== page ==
As the first full week of the 2024 Summer Olympics ends, we thought it would be an ideal time to explore historic trends in women’s long-distance swimming events. We’ve already predicted this year’s medal count and spoke about how one of Minitab’s own is helping to put the games on, but this analysis sheds light on how the longer swimming races have evolved and highlights the key performances that have defined them over the years.

Specifically, we analyzed trends in the 800 m women’s freestyle, and we also wanted to see if Katie Ledecky’s gold-medal performance this year in the 1500 m women’s freestyle was a statistically significant outlier.

## 800 Meter Women’s Freestyle Trends

First, we visualized past winning times in this event to see if we could identify trends. We converted winning times from minutes and seconds to seconds and used Minitab’s Graph Builder to generate a line plot of winning times over the years:

We were able to demonstrate how times have (overall) been much faster, especially since 2008. And there a 23.1 second difference in the winning times when you compare the 1996 winner (Brooke Bennett) to the 2016 winner (Katie Ledecky).

We also used time series to generate a projection for the final on Saturday. Time series analysis examines data points collected over time to identify patterns and predict future trends based on historical trends. Here are the results:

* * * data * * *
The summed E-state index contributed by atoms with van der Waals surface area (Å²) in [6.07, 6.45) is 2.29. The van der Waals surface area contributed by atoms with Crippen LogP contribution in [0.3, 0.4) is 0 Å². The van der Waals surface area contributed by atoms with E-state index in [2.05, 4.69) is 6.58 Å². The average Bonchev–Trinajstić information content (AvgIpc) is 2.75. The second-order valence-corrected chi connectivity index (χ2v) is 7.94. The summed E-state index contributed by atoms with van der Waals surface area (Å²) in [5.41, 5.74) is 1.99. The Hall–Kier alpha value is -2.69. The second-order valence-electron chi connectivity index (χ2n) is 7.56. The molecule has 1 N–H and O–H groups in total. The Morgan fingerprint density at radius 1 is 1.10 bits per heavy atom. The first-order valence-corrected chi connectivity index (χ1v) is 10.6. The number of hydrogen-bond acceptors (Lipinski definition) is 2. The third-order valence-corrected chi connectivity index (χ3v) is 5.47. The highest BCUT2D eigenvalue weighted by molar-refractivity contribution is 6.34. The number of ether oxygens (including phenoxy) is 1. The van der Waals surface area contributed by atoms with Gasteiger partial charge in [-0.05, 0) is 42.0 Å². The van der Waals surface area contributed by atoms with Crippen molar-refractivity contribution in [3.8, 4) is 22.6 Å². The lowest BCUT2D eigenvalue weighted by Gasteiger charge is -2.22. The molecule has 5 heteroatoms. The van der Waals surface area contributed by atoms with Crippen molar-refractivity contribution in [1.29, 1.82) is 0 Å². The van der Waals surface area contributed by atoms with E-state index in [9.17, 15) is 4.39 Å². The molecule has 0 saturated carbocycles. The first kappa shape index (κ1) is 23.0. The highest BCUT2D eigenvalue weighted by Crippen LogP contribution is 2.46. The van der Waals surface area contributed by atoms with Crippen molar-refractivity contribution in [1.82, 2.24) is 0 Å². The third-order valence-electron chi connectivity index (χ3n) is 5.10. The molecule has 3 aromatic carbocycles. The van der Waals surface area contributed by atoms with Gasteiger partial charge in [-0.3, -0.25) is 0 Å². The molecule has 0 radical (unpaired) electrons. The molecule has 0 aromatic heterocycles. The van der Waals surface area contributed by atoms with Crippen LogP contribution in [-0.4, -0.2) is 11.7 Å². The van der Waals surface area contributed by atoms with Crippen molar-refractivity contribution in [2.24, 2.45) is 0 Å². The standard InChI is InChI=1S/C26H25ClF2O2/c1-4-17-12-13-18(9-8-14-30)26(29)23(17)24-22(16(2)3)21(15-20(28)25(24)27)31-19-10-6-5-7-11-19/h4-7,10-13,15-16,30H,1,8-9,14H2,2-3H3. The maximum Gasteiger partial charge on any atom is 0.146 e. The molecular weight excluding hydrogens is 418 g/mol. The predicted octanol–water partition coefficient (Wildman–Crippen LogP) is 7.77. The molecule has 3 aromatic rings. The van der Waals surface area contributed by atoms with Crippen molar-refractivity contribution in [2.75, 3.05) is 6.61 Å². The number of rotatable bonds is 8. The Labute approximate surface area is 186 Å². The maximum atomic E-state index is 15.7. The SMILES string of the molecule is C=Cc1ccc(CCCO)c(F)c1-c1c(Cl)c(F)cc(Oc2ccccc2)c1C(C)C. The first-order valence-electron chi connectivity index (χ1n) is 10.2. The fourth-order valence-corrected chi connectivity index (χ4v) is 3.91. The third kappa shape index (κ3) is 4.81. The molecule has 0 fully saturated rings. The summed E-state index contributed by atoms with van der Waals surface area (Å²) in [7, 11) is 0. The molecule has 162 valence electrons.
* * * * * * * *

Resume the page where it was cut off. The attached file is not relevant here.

Based on trends, Minitab projects that the winning time will be roughly 8 minutes and 5.4 seconds in the 2024 Olympics. This, of course, does not account for a potential super-human performance by the sport’s current best long-distance swimmer.

## 1500 m Final, an Outlier?

Speaking of that swimmer, Katie Ledecky, we wanted to see if her Olympic-record setting result in the final on Wednesday, July 31st 2024 was indeed a statistical outlier.

This can be done easily in Minitab. Under the “Basic Statistics” menu, you can simply select “Outlier Test,” which is exactly what we did. We plotted finishing times from the final. Here are the results:

Although Katie Ledecky’s performance was impressive, it was not an outlier (statistically speaking), though you wouldn’t know if it you were watching in real-time!

## Will there be an outlier in the 800 m final?

With Minitab, we were able to project a possible finishing time for the winner of the 800 m women’s freestyle final and analyze the results from the 1500 m final.

What we can’t tell you yet is whether that winner will be a statistically significant outlier—you'll just need to follow us on Instagram and LinkedIn to stay up to date with all our Olympics analysis and insights to see if it is!